Resources for the Recording Musician
November 10, 2015

4 Great Tips For Recording and Mixing an Acoustic Guitar

Guest article from Big Tone Mastering – Online Audio Mastering

Recording and mixing an instrument such as an acoustic guitar can be as simple or as complex as you like but most important of all we need to get the sound right at the source to set us up for a good recording. Here at our Manchester recording studio, we have learnt the hard way in our early days, so remember - record a bad sound at source and you are starting on the wrong foot and leaving yourself open to a headache of a mix!

First off, if you have a selection of guitars or access to a number of different acoustics, then make sure you utilize your resources. Choosing the right guitar with the best sound for what you need will save you a lot of time later on when mixing. Think about what role the acoustic is going to play in the track; is it to be placed into a loud and busy mix and be heard through it’s top end, or is it the absolute main focus of the track? All of these kinds of questions help us understand what we need form the guitar itself but not only that, it will help your decision in step two now you know what you need form the guitar - choosing you microphone(s) and placement.

Today we’ll talk through two of our favorite microphone placements, but don’t let this stop you being creative and finding a better way to record your acoustic guitar. Use these ideas as a good place to start and go ahead and tweak away!

The ‘XY’ Technique

The first is the popular ‘XY’ placement. This involves two pencil condenser microphones crossed over at the 12th fret. They will both be aimed at the 12th fret and at an approximate 90 degree angle against each other. Move this placement up and down the fret board and sound hole to find the best sounding point. Remember, every guitar is different and no mic position will be applicable for two different guitars. The microphones should be around 6 inches away from the guitar, but again, use this as a guide and play about with the distance. When mixing these signals, pan them left and right for a stereo feel, panning harder for a widest stereo image.


Stereo Technique

The second microphone involves, again, two condenser microphones, however, this time we will need a large diaphragm condenser and a pencil condenser. The large diaphragm condenser will be position facing the bridge of the guitar at around 6 inches away and the pencil condenser at the same distance but at the 12th fret. This allows us to capture a good rich low end from the bridge and bright clarity from the 12th fret. The large condensers can be great for capturing low end due to their structure and size. Like the other technique, spread these signals using your pan tool in your chosen DAW. The great thing about this technique is that you can now balance the low end of your acoustic guitar by bringing in the bridge microphone until you are happy with the sound against your 12th fret position.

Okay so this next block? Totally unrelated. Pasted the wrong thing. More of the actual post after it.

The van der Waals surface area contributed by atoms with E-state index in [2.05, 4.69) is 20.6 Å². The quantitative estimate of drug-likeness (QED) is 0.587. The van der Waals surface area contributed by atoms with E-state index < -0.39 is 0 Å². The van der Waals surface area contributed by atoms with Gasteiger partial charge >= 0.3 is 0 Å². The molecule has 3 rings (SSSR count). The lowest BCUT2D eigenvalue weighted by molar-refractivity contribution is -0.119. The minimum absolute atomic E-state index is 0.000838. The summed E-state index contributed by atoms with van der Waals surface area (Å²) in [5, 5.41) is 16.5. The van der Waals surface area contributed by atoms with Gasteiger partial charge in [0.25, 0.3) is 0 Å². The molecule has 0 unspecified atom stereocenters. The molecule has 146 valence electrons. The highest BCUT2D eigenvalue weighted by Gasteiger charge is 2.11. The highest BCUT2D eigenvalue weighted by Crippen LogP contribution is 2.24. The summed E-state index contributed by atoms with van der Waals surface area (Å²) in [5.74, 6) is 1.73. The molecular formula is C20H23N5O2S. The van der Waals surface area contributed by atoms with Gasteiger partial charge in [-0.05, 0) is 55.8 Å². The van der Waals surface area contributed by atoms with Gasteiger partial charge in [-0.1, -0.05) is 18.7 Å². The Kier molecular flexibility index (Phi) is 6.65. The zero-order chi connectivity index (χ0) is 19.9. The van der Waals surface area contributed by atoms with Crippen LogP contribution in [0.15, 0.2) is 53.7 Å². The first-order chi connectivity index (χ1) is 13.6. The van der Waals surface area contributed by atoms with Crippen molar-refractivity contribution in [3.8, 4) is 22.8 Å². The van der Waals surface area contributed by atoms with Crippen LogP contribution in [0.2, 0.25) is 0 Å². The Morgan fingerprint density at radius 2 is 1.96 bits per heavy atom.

stereo1-gtr stereo2-gtr

Single Large Diaphragm Condenser

For the times where the stereo sound isn’t necessary, placing a large condenser approximately 6 inches away from the guitar around the 12th fret can still give great results. The reason we recommend the large diaphragm over the pencil is because in the mixing stage, you have the option to keep or cut the rich and full low end that a large diaphragm condenser offers. Remember, when using this technique, it is important to find the point of perfect balance between the low and muddy sound the bridge can offer, to the clarity and sometimes thin sound the neck can give. You have less room for correction, compared to a stereo technique, when mixing.


Be wary of either side of your frequency ranges

A common problem when mixing acoustic guitars is the control on either the top or low end. Managing harsh top and low end can be achieved with a simple compressor. However, before we continue, we must stress; don’t over compress. Keep the ratio below 5:1:1 and make sure you’re threshold is only cutting up to 3 to 4 dB maximum. Over compression on an acoustic guitar takes away the dynamics from what can be a beautiful sounding instrument. Always listen back to the guitar in the mix and take some time away, to come back with fresh ears and a fresh outlook.

Use these three techniques and feel free to explore and experiment to achieve the sound you desire. Remember to make the right choices at the very beginning and most of all, have fun doing what can be a very satisfying recording experience.

Subscribe via Email

  • This field is for validation purposes and should be left unchanged.

Get Help!

Got a technical question for the Ask MusicTECH blog?
Submit your Question

Need more personal help or consulting?
Contact Me

Buy me a coffee?

If you find this site helpful, please consider leaving a tip/donation to help cover the server costs and encourage me to write more.

linkedin facebook pinterest youtube rss twitter instagram facebook-blank rss-blank linkedin-blank pinterest youtube twitter instagram